Wednesday, July 21, 2010

Go Forth, Get to Work, and Be A Pioneer

 | Why Levi's "Go Forth" Campaign Resonates With My Generation |

About a year ago, I was watching TV commercials, and one came on that piqued my interest. It was mostly dark, the copy was some sort of poem, and I instantly LOVED it. That ad was the first part of Levi’s “Go Forth” campaign. The ads use Walt Whitman poems very well (on one ad, apparently it is his own voice). The copy of the poem “Pioneers! O Pioneers!” is supposed to evoke an emotional response from my generation, and I think it does. Here’s a snippet:

For we cannot tarry here,
We must march my darlings, we must bear the brunt of danger,
We the youthful sinewy races, all the rest on us depend,
Pioneers! O pioneers
(Rest of poem here. Highly Recommended)

The first few ads (one embedded above, the other you can just watch on YouTube) show young people running around interspersed with grim visions of Wall Street and America. “America” is literally half-underwater in one ad, which I think is supposed to symbolize the grim, hopeless recession-era we were in (and still are, to a degree). Some people loved it. Some thought it was too arty. Others mocked it (which usually means people are at least paying attention). Either way, it really struck a chord with me, and I assume other millenials were at least intrigued.

Fast-forward a year, and Wieden & Kennedy comes back with new ads for Levi’s. W&K, out in Portland, is this year’s hot ad agency. Remember the Nike “Write the Future” ad right before the World Cup? Ever heard of the Old Spice Guy? We know that campaign resonates with the millennial generation. W&K is behind both.

Anyways, they come out with this new part of the campaign based on a dingy old town called Braddock, Pennsylvania. This town is desecrated. Dead. Like Detroit and countless other cities on the Rust Belt, this town used to be a powerful industrial city, a steel-creating powerhouse, but then jobs faded away and so did the city. Braddock is a stand-in for our broken country, and Levi’s is here to rebuild it. Levi’s is even sponsoring workshops, teaching valuable skills, so we can work.Watch the ad:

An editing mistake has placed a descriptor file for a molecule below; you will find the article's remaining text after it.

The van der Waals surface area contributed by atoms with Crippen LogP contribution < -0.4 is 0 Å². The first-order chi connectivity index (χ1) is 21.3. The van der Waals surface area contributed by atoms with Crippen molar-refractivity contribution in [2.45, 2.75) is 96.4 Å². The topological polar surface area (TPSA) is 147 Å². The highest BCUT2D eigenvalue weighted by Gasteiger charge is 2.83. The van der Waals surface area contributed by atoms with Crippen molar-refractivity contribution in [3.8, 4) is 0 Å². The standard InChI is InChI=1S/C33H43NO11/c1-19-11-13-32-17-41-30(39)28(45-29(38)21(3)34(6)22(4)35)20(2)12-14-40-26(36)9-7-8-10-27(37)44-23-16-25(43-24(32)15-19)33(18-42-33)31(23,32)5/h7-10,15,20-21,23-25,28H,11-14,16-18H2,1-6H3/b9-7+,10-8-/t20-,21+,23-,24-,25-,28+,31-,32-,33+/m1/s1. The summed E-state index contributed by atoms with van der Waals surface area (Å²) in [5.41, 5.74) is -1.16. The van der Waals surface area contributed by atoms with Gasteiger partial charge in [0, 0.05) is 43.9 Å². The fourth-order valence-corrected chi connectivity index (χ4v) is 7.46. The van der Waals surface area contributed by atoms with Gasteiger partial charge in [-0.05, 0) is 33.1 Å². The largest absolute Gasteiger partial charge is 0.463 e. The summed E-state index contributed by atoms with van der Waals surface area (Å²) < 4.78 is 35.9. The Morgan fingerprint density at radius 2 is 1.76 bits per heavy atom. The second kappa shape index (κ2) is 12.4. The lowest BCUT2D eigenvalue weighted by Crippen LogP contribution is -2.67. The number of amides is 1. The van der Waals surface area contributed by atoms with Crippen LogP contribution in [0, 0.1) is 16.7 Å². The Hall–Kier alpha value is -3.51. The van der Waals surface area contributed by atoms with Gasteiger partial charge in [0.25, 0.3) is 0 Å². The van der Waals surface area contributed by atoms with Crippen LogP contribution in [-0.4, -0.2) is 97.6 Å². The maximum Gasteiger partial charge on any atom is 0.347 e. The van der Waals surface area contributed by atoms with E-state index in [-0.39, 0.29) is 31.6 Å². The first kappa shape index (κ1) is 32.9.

“A long time ago, things got broken here. People got sad and left. Maybe the world breaks on purpose, so we can have work to do. People think there aren’t frontiers anymore. They can’t see how frontiers are all around us.”

The ad is all about rebuilding. We know about rebuilding and repairing. Fixing New Orleans. Fixing the Gulf. Fixing the banks, and fixing health care. We’ve been left with a country in ruins. We’re here to build, to work, to find new frontiers. It’d be easy to think the only frontiers are in new tech, but we have a lot more than that to create. The new ad shows people getting ready to work. The older generations think we don’t want to work, but we do. We’re an entrepreneurial generation, ready to find these new frontiers. We’re trying to work, but for ages 20-24, the unemployment rate is somewhere around 18%. My friends and I graduated from a great university (On Wisconsin!), yet most of us are still unemployed and looking. It’s time for us to get to work.

This whole campaign is, in my mind, pretty brilliant. A year ago, when the country was even more financially broken than today, Levi’s showed us that America was broken, but we still had our youth and we could still be pioneers. Today, it’s giving us a call to action. The ad is saying that the future is in our hands, and we can rebuild. We need to rebuild. It’s up to us to fix the country.

Look, I know these ads are just here to sell jeans. They’re ads, so the main goal is to increase sales, so the effectiveness of the campaign is based around how many jeans they can sell (I’m not exactly racing to the stores). But I think good ads can resonate with the zeitgeist and create culture. Great ads become art. I think W&;K did a great job finding a basic truth about our current situation, finding a message that would resonate with our generation (the target), and boiling it down into great copy and art direction to convey that message. That's all you need: a great insight, a message from that insight, and a way to communicate that message to the right people.

What does everyone else think about the campaign? Do older generations “get it?” Am I missing anything? Let me know.

1 comment:

  1. Since most of my friends are leftists they're pretty sickened from the campaign. Most of the blog posts I've read(over 100) love it but most of them are toting W+K's/Levi's talking points.

    I made a site around( this so I've been following it pretty close- the sites still pretty bad. I got some paid work this month so that kinda fell by the wayside.